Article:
No it’s, not just pizza, and no, Mario around the corner in Malmesbury doesn’t do it as good as they do it in Italy. You cannot travel to Italy without trying a good ol’ Italian pizza.
Pasta is certainly a staple starch for Italians and the reason you need to try a pasta when you’re there is because they are so particular about how they prepare it. Italians take great pride in making a delicious pasta and they don’t even break a sweat doing it – it’s second nature.
If the pasta is not al-dente it get chucked away (okay, not always, but sometimes) and it is always prepared with fresh, local and seasonal ingredients. Our favourite ones include spaghetti alla carbonara, cacio e pepe, pasta alla norma, pasta al forno, and lasagne.
In many countries, risotto seems like a really fancy dish which takes hours to prepare. Not for the Italians.
In fact, it’s often a go-to meal because it requires basic ingredients that most Italians always have in their homes – rice (Arborio or Carneroli varieties), onion or celery, stock and then whatever else you have in the fridge, be it carrots, peas, or mushrooms. It’s almost hard to believe that those simple ingredients can result in such a creamy, luxurious dish!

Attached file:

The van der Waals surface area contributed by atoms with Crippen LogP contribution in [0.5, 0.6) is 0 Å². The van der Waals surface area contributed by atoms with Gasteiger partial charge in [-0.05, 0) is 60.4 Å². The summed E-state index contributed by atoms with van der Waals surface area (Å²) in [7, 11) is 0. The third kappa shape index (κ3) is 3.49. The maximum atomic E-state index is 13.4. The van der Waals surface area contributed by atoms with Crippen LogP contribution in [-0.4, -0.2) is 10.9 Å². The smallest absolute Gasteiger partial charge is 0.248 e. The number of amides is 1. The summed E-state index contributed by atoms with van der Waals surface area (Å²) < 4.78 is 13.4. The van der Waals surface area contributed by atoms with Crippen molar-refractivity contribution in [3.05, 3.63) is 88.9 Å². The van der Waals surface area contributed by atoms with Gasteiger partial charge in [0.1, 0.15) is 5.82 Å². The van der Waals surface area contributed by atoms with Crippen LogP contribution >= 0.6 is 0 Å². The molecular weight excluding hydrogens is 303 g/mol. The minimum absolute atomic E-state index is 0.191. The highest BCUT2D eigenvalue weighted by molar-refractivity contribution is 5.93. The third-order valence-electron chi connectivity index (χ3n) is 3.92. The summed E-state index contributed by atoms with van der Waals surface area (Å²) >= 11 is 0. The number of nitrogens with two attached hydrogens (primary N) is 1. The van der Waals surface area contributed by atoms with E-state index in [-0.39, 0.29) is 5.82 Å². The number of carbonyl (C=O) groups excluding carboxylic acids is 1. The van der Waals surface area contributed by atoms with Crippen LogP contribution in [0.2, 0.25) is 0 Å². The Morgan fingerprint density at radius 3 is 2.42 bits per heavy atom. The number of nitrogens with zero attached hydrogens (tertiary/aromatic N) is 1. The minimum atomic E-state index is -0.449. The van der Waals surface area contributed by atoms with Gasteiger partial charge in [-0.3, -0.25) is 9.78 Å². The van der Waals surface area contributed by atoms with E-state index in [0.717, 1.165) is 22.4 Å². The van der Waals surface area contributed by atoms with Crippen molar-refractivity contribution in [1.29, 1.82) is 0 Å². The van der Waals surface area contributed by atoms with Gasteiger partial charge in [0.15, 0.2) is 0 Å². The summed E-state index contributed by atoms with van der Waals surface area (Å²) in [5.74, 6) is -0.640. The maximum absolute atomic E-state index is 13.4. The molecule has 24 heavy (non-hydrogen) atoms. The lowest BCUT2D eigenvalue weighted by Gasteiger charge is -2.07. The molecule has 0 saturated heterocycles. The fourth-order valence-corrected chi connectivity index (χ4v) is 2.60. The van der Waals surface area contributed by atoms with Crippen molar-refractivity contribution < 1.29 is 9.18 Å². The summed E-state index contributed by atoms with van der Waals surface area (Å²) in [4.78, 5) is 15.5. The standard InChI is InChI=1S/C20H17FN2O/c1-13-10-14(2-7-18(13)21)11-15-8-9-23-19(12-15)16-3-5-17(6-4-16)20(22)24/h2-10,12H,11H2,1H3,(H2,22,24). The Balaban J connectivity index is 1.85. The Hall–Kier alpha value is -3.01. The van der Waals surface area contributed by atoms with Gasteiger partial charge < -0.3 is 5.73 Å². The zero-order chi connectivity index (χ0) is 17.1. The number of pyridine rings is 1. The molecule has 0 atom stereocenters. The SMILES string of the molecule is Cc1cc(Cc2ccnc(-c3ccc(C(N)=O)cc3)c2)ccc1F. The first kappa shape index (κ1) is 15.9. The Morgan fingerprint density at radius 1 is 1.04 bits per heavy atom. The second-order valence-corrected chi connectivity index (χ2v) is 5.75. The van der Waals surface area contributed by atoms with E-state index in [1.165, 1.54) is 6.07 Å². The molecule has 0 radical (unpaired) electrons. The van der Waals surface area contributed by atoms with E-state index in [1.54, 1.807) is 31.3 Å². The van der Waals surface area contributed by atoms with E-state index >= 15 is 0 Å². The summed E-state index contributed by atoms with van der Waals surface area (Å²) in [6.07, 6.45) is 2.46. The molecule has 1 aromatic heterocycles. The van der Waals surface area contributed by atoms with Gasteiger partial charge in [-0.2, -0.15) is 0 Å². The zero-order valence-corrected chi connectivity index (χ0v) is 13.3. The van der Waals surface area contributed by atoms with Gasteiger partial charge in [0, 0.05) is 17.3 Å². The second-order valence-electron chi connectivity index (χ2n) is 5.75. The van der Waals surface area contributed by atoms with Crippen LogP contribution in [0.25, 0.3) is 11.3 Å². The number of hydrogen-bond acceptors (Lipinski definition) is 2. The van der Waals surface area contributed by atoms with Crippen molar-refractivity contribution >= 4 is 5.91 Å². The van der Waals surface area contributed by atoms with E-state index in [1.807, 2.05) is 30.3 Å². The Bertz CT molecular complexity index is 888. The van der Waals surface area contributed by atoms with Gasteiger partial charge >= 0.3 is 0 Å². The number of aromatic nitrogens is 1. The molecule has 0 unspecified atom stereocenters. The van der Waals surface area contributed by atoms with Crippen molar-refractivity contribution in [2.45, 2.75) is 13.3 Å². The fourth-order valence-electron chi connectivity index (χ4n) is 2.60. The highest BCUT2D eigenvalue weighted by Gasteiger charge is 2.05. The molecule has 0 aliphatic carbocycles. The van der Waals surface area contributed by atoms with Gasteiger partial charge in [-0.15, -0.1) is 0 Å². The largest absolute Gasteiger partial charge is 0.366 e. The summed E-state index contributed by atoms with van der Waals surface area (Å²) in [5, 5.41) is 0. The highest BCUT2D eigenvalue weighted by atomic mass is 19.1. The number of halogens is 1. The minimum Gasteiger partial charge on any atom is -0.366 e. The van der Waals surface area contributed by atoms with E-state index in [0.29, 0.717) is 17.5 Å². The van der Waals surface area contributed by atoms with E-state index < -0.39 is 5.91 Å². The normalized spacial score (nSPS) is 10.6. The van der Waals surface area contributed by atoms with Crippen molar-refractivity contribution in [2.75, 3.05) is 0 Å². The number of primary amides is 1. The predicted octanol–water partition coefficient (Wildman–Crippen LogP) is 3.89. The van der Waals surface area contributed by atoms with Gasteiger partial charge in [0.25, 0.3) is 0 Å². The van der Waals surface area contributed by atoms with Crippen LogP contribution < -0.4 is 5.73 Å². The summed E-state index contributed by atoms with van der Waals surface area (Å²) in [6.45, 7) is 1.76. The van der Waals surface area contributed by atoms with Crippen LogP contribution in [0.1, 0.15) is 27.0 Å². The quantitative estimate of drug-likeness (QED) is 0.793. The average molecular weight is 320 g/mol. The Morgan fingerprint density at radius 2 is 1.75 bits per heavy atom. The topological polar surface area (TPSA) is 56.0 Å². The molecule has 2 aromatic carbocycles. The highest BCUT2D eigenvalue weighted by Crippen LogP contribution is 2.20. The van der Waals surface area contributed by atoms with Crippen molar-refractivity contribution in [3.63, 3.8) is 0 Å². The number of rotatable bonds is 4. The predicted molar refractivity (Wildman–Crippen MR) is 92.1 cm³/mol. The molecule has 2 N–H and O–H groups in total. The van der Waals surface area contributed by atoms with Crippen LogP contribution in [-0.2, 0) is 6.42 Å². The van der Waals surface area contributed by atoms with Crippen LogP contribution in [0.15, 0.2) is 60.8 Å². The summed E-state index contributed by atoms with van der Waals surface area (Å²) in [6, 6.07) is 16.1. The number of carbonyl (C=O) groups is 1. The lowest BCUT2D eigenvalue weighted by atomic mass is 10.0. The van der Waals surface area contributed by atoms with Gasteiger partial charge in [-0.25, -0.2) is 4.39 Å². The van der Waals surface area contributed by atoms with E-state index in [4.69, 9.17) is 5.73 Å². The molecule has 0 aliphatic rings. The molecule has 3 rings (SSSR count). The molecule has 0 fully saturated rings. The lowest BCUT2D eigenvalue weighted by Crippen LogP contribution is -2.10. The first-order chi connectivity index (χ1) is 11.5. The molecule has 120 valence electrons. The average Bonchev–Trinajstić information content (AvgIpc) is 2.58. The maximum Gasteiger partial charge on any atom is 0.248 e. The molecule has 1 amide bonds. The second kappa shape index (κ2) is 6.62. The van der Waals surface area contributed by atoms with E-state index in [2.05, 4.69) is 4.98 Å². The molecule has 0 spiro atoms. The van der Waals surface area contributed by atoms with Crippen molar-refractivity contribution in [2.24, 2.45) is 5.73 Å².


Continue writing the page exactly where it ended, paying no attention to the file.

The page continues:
When in Italy, you simply have to try a Sicilian speciality called arancini – aka freshly-fried rice balls. You can find these starch bombs in bars, restaurants, and market stalls all over Italy, but the best ones will certainly be in Sicily.
The Sicilian arancino (which translates to “small orange”) is quite large, and either conical or circular in shape. It is typically filled with ragu and some sort of cheese, with optional veggies like peas, mushrooms, or eggplant. If you want one that’ll make your toes curl, make sure it’s freshly fried when you order it.
Not much to say here… If you don’t eat a gelato on your trip to Italy, you may as well have stayed at home. Because did you really go to Italy if you didn’t eat gelato?
When seeking out fresh, artisanal gelato, keep an eye out for a couple of things: before purchasing, inspect the color (does it look natural or neon?). Consider whether the fruit flavours are in season (they should be). Check if there is an ingredient list on display. Also, keep in mind that artisanal gelato is slow-churned, though now usually stored in covered, silver, round containers. So steer clear of those trays of wavy-topped gelato containers with gelato so neon bright you need sunglasses to look at it.
The deceptively simple Tiramisu is probably the country’s most beloved dessert. Legend has it that this delectable no-bake parfait, featuring alternating layers of soft, sweetened mascarpone cheese and coffee-soaked ladyfingers, was first made in the 1960s in Treviso by Roberto Linguanotto, owner of Le Beccherie restaurant and his apprentice, Francesca Valori, whose maiden name was Tiramisu.
Even though it may be simple to make, not everyone can make a good Tiramisu. You can’t go wrong by ordering from Fermi deli in Treviso (+- 30min from Venice).
Book your spot on our next Italian tour in April 2019 and experience this divine food explosion for yourself!